5. Let us say to Indian government to "Move on" who is seeking to close those terrorist camps across the border.

    6. Let's say to Indian Judiciary to "Move on" which has got a huge backlog of cases where justice has not been delivered, so that they can start fresh and those who are looking for justice from honorable courts should be denied justice as the court has decided to "Move on".

    .

    .

    .

    .

    .

    .

    .

    . and so on……..

  16. SR says:

    Yeah, I agree with you Gabru.

    There are a lot more problems people should be focusing on. However, to compensate the victims and to ensure the events of 1984 never occur again, this is still an issue we must focus on. Thus, moving on isn't quite as easy to do.

    However, I find that we have forgotten the corruption, economical disaster and closed minds of many Sikhs and Punjabis alike, that are posing a greater issue in these times. Instead, we are focusing more on the past…rather than the future.

    Remember 1984, but don't forget what is plaguing us right now.

  17. Karimul Fateh says:

    Well let me put these scenario, and then say “Move on”
    1. Mumbai 26/11 Terrorist attack :- they killed 200+ people and Kasab was captured. Now let’s say free him(Kasab) and if possible elect him to indian parliament just like Jagdish Tytler and Sajjan Kumar got elected , don’t give justice to mumbai terrorist victims and we will say to Mumbaikars “Move on”. It has happened a year back so nobody bothers about the dead.
    2. Indian government is putting pressure on Australian Government to stop the attacks on Indian Students in Australia, let’s say to Indian government “Move on” don’t give a damn to those who has been injured or killed.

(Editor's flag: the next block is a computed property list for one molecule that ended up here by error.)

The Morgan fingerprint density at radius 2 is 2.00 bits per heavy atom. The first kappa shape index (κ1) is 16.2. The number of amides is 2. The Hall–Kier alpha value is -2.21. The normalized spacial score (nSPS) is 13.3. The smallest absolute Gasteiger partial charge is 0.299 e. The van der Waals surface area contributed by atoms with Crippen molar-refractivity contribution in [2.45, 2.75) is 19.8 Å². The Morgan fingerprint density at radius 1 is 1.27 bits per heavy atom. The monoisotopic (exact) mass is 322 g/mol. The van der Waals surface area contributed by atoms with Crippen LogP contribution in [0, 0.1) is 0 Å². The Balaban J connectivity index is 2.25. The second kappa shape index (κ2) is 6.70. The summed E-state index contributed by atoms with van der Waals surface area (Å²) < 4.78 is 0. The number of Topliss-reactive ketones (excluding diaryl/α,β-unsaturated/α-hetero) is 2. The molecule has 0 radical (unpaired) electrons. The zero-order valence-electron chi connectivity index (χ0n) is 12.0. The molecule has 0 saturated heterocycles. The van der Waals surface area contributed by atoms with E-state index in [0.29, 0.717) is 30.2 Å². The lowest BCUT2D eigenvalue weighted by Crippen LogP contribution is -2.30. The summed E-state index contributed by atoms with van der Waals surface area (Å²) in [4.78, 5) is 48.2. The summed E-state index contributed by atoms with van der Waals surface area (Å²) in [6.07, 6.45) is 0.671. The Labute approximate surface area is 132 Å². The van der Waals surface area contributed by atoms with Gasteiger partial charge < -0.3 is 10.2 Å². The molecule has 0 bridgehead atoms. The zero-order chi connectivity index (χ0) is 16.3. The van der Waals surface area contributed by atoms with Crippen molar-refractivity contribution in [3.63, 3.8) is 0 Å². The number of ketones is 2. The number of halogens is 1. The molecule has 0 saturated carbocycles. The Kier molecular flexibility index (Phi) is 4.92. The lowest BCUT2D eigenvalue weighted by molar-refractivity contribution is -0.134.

3. In Cyclone Alia, thousands were rendered homeless in West Bengal government is asking 1000 Crores , let us raise say to those who have been rendered homeless “Move on” you want get any compensation or food or any help from anybody.
    4. Let’s brush all the burning issues like functioning of SGPC, girl child infanticide in Punjab, Farmer’s suicide ,lack of employment, under the carpet and say “Move on”.
    5. Let us say to Indian government to “Move on” who is seeking to close those terrorist camps across the border.
    6. Let’s say to Indian Judiciary to “Move on” which has got a huge backlog of cases where justice has not been delivered, so that they can start fresh and those who are looking for justice from honorable courts should be denied justice as the court has decided to “Move on”.
    .
    .
    .
    .
    .
    .
    .
    . and so on……..

  18. SR says:

    Yeah, I agree with you Gabru.
    There are a lot more problems people should be focusing on. However, to compensate the victims and to ensure the events of 1984 never occur again, this is still an issue we must focus on. Thus, moving on isn’t quite as easy to do.

    However, I find that we have forgotten the corruption, economical disaster and closed minds of many Sikhs and Punjabis alike, that are posing a greater issue in these times. Instead, we are focusing more on the past…rather than the future.
    Remember 1984, but don’t forget what is plaguing us right now.

  19. JP Singh says:

    If you won't learn from the history and the way you were treated and do something to change it… you are bound to be treated in the same way again, maybe not a mob but on individual level.

    on the other hand, if you create enough awaress about the wrongs that were done to the sikhs and make sure that guily parties are punished, then with every present moment and in future, the tyrants will think twice to repeat the same injustice to Sikhs.

    To everyone that is saying "Forget about it" & "Move on" (Gabru et al) I would like you to think of it from the prespective of the folks that lost Sons, Husbands, Daugthers raped and little kids killed in front of them and then say…"Forget about it" or "Move on".

  20. Jodha says:

    I have heard well-reasoned discussions and that in and of itself is the purpose of this forum.

    I did want to throw out a few points for further thought.

    1) This week marks the remembrance of the Tiananmen Square Massacre, yet hardly do the Chinese in China make any note of it. Should we then believe that the Chinese in China have “moved on”, the world should “forget”, and the Chinese in China only care about “economic prosperity”? Are the Chinese in Taiwan, Hong Kong, and throughout the global diaspora therefore ’stuck’ in the past? Should they remain silent so as not to make things difficult for the Chinese in China?